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The Big Fresno Fairgrounds, located in Fresno, California, is the site of the annual Big Fresno Fair. It is also used as a convention center, with nine facilities including the Paul Theatre, a livestock pavilion and the following buildings:

  • The 25,000-square-foot (2,300 m2) Commerce Building, which seats up to 3,867. It and the Industry Commerce Building, which also measures 25,000 square feet (2,300 m2), are the largest buildings in the complex. The Industry Commerce Building can hold up to 3,571.
  • The 20,000-square-foot (1,900 m2) Junior Exhibit Building seating up to 2,800.
  • The 19,000-square-foot (1,800 m2) Agriculture Building, seating up to 2,700.
  • The 11,000-square-foot (1,000 m2) Industrial Education Building seating up to 1,571.
  • The Gem and Minerals and Fur and Feathers buildings.

In addition to the Big Fresno Fair, the complex hosts conventions, trade shows and banquets.

Fresno Assembly Center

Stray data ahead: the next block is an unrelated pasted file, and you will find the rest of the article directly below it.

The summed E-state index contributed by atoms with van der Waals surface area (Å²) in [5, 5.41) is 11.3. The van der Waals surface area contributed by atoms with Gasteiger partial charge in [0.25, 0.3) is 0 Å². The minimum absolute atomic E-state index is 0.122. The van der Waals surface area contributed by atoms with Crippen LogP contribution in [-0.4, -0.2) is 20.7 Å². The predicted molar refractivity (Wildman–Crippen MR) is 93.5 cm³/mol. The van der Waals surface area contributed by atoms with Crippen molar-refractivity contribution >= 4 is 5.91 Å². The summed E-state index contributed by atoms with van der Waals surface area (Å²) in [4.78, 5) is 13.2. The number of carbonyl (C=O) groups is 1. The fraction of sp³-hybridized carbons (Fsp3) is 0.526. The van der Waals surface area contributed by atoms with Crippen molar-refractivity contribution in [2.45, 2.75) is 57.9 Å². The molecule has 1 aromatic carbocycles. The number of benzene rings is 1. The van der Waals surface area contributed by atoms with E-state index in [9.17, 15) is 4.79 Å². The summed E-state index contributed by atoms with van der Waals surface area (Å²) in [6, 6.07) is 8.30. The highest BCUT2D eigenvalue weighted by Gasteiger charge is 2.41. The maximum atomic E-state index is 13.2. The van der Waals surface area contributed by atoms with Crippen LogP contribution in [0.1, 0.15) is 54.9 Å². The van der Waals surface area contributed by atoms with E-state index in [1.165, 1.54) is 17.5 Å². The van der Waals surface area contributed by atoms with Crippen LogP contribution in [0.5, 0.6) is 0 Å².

The fairground was the site of one of several temporary detention camps (also known as 'assembly centers') located throughout the West that represented the first phase of the mass incarceration of 97,785 Californians of Japanese ancestry during World War II. Pursuant to Executive Order 9066 signed by President Franklin D. Roosevelt on February 19, 1942, thirteen makeshift detention facilities were constructed at various California racetracks, fairgrounds, and labor camps. These facilities were intended to confine Japanese Americans until more permanent internment camps, such as those at Manzanar and Tule Lake in California, could be built in isolated areas of the country. Beginning on March 30, 1942, all native-born Americans and long-time legal residents of Japanese ancestry living in California were ordered to surrender themselves for detention. California Historical Landmark #934 is a memorial dedicated to over 5,000 Americans of Japanese ancestry who were confined at the fairgrounds from May to October 1942. It can be found in front of Commerce Building next to the Chance Ave entrance.

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